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We concluded our State Cup tournament in Kansas this week. Each state holds it’s own competition for U13 to U19 teams. The winner of each age group advances to one of four different regional championships where the winners earn the right to attend the US Youth Soccer National Championship.
This is one of my favorite times of the soccer year because it showcases everything that the teams have learned. The competition between the best teams in each age group brings out the best in everyone.
Win or lose it’s a great way to finish a great year with your team.
This week’s question is from Joel
He asks about planning sessions for a larger group of young players
“I am currently planning practices for a squad of 24 U9 boys. I am finding it difficult to organize practice activities that prevent long lines and having periods where the kids are inactive. Any suggestions on how to organize and plan a practice with multiple squad teams at such a young age?”
Thanks for the question Joel
I give Joel my suggestions for the best ways to format his sessions to maximize the fun and development of the players and make it easy to manage a larger group of players.
In this Episode
I’m discussing the most common soccer injury issues with Dr. David Geier. These are issues that every coach and parent should be aware of. Keeping our players safe and healthy insures that they’ll be able to maximize their development and enjoyment of the game for a lifetime.
Dr. Geier is the author of ‘That’s Gotta Hurt – The Injuries that Changed Sports Forever’
You can also follow his blog posts and podcast by visiting www.DrDavidGeier.com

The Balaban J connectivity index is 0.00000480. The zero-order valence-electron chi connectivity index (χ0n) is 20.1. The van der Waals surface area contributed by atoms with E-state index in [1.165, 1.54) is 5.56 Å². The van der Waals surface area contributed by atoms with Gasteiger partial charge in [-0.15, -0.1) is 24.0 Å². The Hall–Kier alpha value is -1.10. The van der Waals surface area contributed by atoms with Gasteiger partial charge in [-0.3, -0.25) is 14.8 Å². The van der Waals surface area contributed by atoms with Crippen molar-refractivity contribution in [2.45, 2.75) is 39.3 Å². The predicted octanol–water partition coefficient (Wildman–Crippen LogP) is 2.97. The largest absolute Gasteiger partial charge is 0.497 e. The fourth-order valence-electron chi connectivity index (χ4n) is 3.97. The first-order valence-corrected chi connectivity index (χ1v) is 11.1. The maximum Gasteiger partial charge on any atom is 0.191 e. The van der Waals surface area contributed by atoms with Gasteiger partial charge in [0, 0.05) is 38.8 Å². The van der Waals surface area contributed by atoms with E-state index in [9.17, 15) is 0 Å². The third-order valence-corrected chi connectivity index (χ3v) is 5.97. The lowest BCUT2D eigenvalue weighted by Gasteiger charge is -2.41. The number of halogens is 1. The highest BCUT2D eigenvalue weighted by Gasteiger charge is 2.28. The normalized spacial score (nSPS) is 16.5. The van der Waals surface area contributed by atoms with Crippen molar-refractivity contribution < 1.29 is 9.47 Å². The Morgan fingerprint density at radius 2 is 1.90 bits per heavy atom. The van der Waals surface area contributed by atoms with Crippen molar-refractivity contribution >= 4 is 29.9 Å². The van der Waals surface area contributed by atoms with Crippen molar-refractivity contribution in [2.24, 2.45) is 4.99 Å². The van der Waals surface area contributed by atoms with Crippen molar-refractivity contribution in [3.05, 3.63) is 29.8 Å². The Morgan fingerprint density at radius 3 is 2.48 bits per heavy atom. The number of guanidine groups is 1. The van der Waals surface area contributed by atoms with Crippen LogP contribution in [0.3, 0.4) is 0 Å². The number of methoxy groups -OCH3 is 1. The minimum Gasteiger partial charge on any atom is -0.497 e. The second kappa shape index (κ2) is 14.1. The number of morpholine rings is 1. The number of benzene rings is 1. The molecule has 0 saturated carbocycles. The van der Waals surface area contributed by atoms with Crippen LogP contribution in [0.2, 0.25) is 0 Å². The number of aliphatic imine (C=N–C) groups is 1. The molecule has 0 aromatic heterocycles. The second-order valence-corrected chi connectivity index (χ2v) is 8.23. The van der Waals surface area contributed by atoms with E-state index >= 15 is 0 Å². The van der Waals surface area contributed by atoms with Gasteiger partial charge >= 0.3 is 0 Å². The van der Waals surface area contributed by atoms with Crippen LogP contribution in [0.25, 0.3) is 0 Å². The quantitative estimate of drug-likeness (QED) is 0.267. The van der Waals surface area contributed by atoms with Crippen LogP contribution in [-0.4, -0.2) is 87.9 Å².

Here’s a link to the PEP Conditioning program that Dr. Geier recommends.
I’ll discuss the importance of training your players at game speed and when you should slow it down.
El Dios Maradona
luv the pod but i laughed for a long time when your guest suggested another sport that doesnt tax the lower body. Swimming was a great choice, baseball aint gonna happen because kids want to move but basketball? Really?
Basketball is harder on the ankles, knees, hips and back than soccer. That was just wrong.
As someone who has played/coached both soccer and basketball for over 3decades, I couldnt believe that anyone familiar with the game thought this made sense. I IMed almost two dozen people who have experience in basketball and most answers came back with questions marks and exclamation points galore.
As someone whose kids play soccer, judo (even harder on the ankles) and basketball, Ive tried to get them into something less lower body oriented and its hard to find (swimming is really the best because the boyancy means less stress). Tennis on hard courts is brutal on knees/ankles.Team Handball just as bad as basketball. Cycling isnt bad but not a competition sport at lower levels.